Mild Cognitive Impairment

  • People with MCI have more memory problems than would be expected from someone at a similar age.
  • They are able to function independently and do not show other signs of dementia, such as impaired reasoning or judgment.
  • MCI does not always lead to dementia but in two-thirds of cases it does.


  • Many people with MCI are very aware of their memory problems and are often concerned that they have dementia. Knowing that they have MCI confirms to them that their memory concerns are valid and they can feel reassured to know that having MCI does not necessarily mean they will develop dementia.
  • Being aware of their increased risk of dementia also allows people with MCI to plan for the future – evaluate their support systems, address legal and financial issues.
  • There are no specific treatments available (ChEI’s are not recommended for MCI).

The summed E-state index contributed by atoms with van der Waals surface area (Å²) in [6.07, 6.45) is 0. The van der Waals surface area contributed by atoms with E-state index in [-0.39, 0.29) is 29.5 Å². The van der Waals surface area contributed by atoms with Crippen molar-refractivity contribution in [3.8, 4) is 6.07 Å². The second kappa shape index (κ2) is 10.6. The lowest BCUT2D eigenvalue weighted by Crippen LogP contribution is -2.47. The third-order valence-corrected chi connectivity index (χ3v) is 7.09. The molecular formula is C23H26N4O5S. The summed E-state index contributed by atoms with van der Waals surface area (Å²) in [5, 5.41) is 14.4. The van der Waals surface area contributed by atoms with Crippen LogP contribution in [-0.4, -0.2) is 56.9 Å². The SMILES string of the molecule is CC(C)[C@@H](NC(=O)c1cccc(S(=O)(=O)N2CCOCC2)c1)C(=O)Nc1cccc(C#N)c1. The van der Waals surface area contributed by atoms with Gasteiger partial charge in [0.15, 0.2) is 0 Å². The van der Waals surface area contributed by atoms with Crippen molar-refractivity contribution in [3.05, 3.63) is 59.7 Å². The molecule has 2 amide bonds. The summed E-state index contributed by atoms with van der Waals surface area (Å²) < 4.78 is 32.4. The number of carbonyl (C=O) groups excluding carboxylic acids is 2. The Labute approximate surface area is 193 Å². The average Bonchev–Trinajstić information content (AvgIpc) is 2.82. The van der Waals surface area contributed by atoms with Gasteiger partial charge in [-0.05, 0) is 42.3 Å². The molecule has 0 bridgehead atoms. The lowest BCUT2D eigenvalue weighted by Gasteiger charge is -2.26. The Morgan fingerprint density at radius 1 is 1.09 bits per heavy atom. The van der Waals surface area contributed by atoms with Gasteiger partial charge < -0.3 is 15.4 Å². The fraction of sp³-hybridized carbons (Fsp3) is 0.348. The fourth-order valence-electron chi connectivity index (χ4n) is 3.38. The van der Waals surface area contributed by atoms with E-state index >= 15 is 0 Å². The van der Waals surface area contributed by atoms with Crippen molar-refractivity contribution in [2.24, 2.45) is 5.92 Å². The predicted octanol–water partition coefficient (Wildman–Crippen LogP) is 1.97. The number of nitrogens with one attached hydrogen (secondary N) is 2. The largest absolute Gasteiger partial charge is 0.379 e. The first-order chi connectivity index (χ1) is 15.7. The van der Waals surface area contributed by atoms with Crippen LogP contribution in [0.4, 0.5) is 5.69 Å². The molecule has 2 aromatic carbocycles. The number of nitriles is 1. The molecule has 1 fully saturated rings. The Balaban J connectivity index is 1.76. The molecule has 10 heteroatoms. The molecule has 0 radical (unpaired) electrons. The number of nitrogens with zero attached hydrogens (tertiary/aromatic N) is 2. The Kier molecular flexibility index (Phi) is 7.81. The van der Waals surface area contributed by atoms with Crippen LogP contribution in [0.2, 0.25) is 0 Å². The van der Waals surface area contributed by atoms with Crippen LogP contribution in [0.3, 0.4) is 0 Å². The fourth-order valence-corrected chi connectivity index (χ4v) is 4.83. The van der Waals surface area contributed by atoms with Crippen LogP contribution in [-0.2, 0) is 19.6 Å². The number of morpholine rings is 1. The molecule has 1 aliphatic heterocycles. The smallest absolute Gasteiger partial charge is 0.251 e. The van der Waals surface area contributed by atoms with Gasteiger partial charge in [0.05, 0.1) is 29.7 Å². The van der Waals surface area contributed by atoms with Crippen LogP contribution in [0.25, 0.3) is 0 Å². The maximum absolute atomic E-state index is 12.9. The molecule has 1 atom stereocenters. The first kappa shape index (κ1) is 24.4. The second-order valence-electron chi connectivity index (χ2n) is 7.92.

• It is important to address risk factors; hypertension, diabetes, cholesterol, smoking, and to encourage the person with MCI to engage in cognitive training and physical exercise.
  • Provide patient with PIL on Mild Cognitive Impairment (available below)

When to refer

  • Mild Cognitive Impairment is a difficult diagnosis to make
  • As part of a comprehensive work-up patients with MCI should have brain imaging and comprehensive standardised cognitive assessments.
  • We would, therefore, recommend getting specialist input from your local memory clinic, gerontologist, old age psychiatrist or neuologist.